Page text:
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Special Article

The Power of Kagan Coaching

Melissa Wincel,
Kagan Trainer and Coach

To cite this article: Melissa, M. The Power of Kagan Coaching. Kagan Online Magazine, Issue #63. San Clemente, CA: Kagan Publishing. www.KaganOnline.com

Illustration of Kagan coach and teacher

“Our teachers loved the training!”

“Teachers are so fired up to try out Kagan Cooperative Learning in their classrooms!”

These are comments we often hear from principals when Kagan Trainers follow up after a training. Then teachers go back into their classrooms, close their doors, and try out what they have learned from the training. For some teachers, the training changes their teaching lives forever. They drink the Kagan Kool-Aid and want more because it’s making a significant difference for their students. Their students are more engaged and learning more. Their students’ social and communication skills are improving. They are getting along better with one another. Teachers are enjoying teaching more and being more successful; they are teaching smarter, not harder. This is fantastic! This is exactly what we like to hear!

However, this is not the case for all teachers. When principals share challenges, they usually fall into one of two categories. First, there are some teachers who struggle with implementing Kagan Structures into their lessons. Their use of the structures is not quite right. Oftentimes principals learn Kagan Cooperative Learning structures right alongside their teachers so they may not have the expertise to help their teachers…yet!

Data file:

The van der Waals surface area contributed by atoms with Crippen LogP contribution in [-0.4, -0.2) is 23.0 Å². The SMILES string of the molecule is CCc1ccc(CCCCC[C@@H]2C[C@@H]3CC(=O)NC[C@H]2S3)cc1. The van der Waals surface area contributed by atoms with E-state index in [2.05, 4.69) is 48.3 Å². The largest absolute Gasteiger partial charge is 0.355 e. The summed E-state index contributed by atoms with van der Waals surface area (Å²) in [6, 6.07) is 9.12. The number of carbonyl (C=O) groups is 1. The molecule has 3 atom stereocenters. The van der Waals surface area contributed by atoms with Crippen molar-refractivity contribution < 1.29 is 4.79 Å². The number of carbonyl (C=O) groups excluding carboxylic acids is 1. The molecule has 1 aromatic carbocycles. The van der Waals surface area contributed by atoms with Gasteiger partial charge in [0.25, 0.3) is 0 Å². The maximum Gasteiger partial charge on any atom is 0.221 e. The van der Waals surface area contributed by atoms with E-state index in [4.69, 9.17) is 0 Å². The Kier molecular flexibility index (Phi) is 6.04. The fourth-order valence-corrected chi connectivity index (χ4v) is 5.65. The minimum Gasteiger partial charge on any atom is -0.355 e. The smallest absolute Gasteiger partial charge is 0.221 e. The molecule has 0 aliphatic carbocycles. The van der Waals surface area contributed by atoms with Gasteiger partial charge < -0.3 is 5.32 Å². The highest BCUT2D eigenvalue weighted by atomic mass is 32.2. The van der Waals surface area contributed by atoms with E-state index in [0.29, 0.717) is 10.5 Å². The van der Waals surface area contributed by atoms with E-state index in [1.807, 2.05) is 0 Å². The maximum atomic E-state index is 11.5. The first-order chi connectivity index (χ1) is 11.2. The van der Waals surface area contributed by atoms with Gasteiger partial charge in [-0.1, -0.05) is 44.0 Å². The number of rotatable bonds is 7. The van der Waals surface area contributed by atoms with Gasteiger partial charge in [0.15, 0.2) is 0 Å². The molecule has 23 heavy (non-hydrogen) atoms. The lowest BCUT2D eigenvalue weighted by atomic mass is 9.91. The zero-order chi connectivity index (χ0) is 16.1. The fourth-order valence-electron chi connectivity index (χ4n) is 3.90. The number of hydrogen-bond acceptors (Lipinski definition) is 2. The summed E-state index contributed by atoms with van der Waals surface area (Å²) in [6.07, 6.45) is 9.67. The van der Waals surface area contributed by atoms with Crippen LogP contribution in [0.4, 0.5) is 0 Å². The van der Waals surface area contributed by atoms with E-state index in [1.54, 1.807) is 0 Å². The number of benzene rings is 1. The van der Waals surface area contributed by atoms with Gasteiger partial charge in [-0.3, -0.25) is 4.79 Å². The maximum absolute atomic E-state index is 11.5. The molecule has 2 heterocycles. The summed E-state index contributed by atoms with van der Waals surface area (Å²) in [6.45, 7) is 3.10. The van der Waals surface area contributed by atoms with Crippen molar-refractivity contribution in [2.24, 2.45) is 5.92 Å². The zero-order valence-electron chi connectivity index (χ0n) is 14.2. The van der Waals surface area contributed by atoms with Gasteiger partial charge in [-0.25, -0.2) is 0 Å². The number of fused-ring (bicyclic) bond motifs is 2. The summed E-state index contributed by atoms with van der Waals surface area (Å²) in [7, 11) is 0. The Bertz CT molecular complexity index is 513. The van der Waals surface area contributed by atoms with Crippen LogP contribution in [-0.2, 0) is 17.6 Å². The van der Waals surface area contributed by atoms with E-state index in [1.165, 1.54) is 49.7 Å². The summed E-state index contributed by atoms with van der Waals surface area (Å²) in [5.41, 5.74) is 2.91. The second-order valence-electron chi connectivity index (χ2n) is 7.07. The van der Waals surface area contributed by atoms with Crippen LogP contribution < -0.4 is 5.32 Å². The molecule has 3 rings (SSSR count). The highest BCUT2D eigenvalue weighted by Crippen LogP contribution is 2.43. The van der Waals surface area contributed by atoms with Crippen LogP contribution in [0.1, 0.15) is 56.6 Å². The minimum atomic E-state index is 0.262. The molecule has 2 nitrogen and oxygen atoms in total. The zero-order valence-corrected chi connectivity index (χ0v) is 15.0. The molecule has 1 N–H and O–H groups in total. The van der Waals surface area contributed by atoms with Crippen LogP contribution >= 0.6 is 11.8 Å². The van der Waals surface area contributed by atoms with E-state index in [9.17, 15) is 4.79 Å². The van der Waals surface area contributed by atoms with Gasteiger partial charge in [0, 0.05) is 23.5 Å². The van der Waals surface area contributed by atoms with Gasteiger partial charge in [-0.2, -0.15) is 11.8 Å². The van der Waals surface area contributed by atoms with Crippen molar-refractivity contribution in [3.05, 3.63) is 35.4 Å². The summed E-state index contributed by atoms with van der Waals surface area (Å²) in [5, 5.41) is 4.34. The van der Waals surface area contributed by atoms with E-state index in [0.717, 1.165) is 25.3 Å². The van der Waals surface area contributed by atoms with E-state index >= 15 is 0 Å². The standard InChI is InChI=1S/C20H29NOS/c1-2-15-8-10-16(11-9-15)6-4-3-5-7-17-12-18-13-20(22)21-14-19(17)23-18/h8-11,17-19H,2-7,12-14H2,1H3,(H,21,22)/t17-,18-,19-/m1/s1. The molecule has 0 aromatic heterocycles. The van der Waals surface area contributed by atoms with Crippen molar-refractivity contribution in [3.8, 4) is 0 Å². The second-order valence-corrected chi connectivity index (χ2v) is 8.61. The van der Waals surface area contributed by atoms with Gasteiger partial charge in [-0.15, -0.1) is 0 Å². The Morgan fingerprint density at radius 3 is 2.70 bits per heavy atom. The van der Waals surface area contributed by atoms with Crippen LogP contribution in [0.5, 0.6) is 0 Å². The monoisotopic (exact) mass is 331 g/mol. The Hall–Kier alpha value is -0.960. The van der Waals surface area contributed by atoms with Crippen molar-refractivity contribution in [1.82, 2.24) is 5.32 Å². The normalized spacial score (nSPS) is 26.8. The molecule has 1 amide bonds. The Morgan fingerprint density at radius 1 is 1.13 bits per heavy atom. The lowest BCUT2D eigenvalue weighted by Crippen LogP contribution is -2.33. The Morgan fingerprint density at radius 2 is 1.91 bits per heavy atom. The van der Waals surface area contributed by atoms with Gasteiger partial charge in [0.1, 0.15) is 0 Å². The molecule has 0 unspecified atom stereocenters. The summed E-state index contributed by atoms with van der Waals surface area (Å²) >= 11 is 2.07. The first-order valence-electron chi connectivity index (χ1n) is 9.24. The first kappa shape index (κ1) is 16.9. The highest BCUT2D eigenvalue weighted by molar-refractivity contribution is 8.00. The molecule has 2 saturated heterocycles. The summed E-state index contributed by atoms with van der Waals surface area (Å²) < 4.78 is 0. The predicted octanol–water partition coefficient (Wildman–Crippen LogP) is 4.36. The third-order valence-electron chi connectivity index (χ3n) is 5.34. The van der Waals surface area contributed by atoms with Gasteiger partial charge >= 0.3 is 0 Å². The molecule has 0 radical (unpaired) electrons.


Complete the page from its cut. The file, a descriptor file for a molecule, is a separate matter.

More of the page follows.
It is natural for teachers to revert back to traditional teaching methods. Creating change is an ongoing process, not a one-and-done training.

The second challenge I hear is that implementation has waned over time. Teachers started out gung-ho after the workshop. They experienced the Kagan difference themselves and wanted to create that level of engagement in their own classrooms. But as time progressed, many have defaulted to their familiar way of teaching.

Kagan Coaching is a wonderful solution for both of these issues! When we coach teachers at a school, we invite the principal (and other instructional leaders) to walk beside us to learn how to promote strong implementation of the structures. Teachers at the same school often select different structures to be coached on. As we coach on a range of structures, we process them with leadership which provides insight on how to improve implementation of a variety of structures. Plus, coaching offers that ongoing support to encourage and motivate teachers to sustain implementation after the initial training. It is natural for teachers to revert back to traditional teaching methods. Creating change is an ongoing process, not a one-and-done training.

7 Key Concepts